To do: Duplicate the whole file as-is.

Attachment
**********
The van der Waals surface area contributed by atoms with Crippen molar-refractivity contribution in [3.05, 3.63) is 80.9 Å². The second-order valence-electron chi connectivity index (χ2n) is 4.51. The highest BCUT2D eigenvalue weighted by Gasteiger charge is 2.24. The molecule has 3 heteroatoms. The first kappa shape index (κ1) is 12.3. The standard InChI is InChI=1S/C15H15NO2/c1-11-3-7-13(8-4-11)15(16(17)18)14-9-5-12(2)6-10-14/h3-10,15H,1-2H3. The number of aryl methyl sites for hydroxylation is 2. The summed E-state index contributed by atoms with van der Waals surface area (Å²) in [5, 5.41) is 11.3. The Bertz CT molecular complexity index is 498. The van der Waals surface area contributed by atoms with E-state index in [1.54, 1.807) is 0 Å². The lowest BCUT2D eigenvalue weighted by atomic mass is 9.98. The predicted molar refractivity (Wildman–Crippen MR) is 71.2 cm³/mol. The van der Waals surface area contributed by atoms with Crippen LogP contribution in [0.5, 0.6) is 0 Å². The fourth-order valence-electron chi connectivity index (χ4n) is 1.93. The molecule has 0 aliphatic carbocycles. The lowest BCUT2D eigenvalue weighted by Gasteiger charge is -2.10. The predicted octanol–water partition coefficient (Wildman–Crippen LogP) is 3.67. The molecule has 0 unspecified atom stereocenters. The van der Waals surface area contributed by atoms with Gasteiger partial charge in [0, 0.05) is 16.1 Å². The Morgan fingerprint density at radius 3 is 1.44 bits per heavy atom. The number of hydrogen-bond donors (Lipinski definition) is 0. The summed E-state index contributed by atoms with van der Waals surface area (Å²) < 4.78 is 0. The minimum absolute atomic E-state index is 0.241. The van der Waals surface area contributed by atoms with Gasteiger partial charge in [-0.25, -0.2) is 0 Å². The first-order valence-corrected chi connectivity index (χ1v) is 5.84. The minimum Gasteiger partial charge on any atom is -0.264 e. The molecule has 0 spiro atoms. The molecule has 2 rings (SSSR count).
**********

The van der Waals surface area contributed by atoms with Crippen molar-refractivity contribution in [3.05, 3.63) is 80.9 Å². The second-order valence-electron chi connectivity index (χ2n) is 4.51. The highest BCUT2D eigenvalue weighted by Gasteiger charge is 2.24. The molecule has 3 heteroatoms. The first kappa shape index (κ1) is 12.3. The standard InChI is InChI=1S/C15H15NO2/c1-11-3-7-13(8-4-11)15(16(17)18)14-9-5-12(2)6-10-14/h3-10,15H,1-2H3. The number of aryl methyl sites for hydroxylation is 2. The summed E-state index contributed by atoms with van der Waals surface area (Å²) in [5, 5.41) is 11.3. The Bertz CT molecular complexity index is 498. The van der Waals surface area contributed by atoms with E-state index in [1.54, 1.807) is 0 Å². The lowest BCUT2D eigenvalue weighted by atomic mass is 9.98. The predicted molar refractivity (Wildman–Crippen MR) is 71.2 cm³/mol. The van der Waals surface area contributed by atoms with Crippen LogP contribution in [0.5, 0.6) is 0 Å². The fourth-order valence-electron chi connectivity index (χ4n) is 1.93. The molecule has 0 aliphatic carbocycles. The lowest BCUT2D eigenvalue weighted by Gasteiger charge is -2.10. The predicted octanol–water partition coefficient (Wildman–Crippen LogP) is 3.67. The molecule has 0 unspecified atom stereocenters. The van der Waals surface area contributed by atoms with Gasteiger partial charge in [0, 0.05) is 16.1 Å². The Morgan fingerprint density at radius 3 is 1.44 bits per heavy atom. The number of hydrogen-bond donors (Lipinski definition) is 0. The summed E-state index contributed by atoms with van der Waals surface area (Å²) < 4.78 is 0. The minimum absolute atomic E-state index is 0.241. The van der Waals surface area contributed by atoms with Gasteiger partial charge in [-0.25, -0.2) is 0 Å². The first-order valence-corrected chi connectivity index (χ1v) is 5.84. The minimum Gasteiger partial charge on any atom is -0.264 e. The molecule has 0 spiro atoms. The molecule has 2 rings (SSSR count).